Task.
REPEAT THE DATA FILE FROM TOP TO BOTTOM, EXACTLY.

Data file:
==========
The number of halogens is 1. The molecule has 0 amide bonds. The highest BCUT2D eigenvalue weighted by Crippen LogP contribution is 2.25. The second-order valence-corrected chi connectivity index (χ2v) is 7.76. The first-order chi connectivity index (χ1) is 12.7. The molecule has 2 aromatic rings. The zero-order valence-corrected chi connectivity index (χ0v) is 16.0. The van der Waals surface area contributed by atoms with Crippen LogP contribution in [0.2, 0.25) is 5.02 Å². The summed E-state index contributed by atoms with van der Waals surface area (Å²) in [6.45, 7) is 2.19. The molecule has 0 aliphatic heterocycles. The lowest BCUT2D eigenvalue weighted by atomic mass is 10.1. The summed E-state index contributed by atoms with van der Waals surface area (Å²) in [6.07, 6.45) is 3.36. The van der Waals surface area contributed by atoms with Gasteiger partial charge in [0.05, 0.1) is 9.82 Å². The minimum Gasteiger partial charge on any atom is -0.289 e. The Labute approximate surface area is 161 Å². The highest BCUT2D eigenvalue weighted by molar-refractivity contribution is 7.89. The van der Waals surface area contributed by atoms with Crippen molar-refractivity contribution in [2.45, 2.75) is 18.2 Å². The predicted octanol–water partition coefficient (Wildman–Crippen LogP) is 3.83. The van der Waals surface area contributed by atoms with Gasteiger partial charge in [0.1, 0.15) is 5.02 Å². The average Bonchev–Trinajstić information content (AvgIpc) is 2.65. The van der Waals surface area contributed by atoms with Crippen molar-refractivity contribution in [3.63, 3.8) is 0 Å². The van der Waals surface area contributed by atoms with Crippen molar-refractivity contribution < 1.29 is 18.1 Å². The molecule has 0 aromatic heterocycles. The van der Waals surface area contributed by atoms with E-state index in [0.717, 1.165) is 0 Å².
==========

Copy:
The number of halogens is 1. The molecule has 0 amide bonds. The highest BCUT2D eigenvalue weighted by Crippen LogP contribution is 2.25. The second-order valence-corrected chi connectivity index (χ2v) is 7.76. The first-order chi connectivity index (χ1) is 12.7. The molecule has 2 aromatic rings. The zero-order valence-corrected chi connectivity index (χ0v) is 16.0. The van der Waals surface area contributed by atoms with Crippen LogP contribution in [0.2, 0.25) is 5.02 Å². The summed E-state index contributed by atoms with van der Waals surface area (Å²) in [6.45, 7) is 2.19. The molecule has 0 aliphatic heterocycles. The lowest BCUT2D eigenvalue weighted by atomic mass is 10.1. The summed E-state index contributed by atoms with van der Waals surface area (Å²) in [6.07, 6.45) is 3.36. The van der Waals surface area contributed by atoms with Gasteiger partial charge in [0.05, 0.1) is 9.82 Å². The minimum Gasteiger partial charge on any atom is -0.289 e. The Labute approximate surface area is 161 Å². The highest BCUT2D eigenvalue weighted by molar-refractivity contribution is 7.89. The van der Waals surface area contributed by atoms with Crippen molar-refractivity contribution in [2.45, 2.75) is 18.2 Å². The predicted octanol–water partition coefficient (Wildman–Crippen LogP) is 3.83. The van der Waals surface area contributed by atoms with Gasteiger partial charge in [0.1, 0.15) is 5.02 Å². The average Bonchev–Trinajstić information content (AvgIpc) is 2.65. The van der Waals surface area contributed by atoms with Crippen molar-refractivity contribution in [3.63, 3.8) is 0 Å². The van der Waals surface area contributed by atoms with Crippen molar-refractivity contribution < 1.29 is 18.1 Å². The molecule has 0 aromatic heterocycles. The van der Waals surface area contributed by atoms with E-state index in [0.717, 1.165) is 0 Å².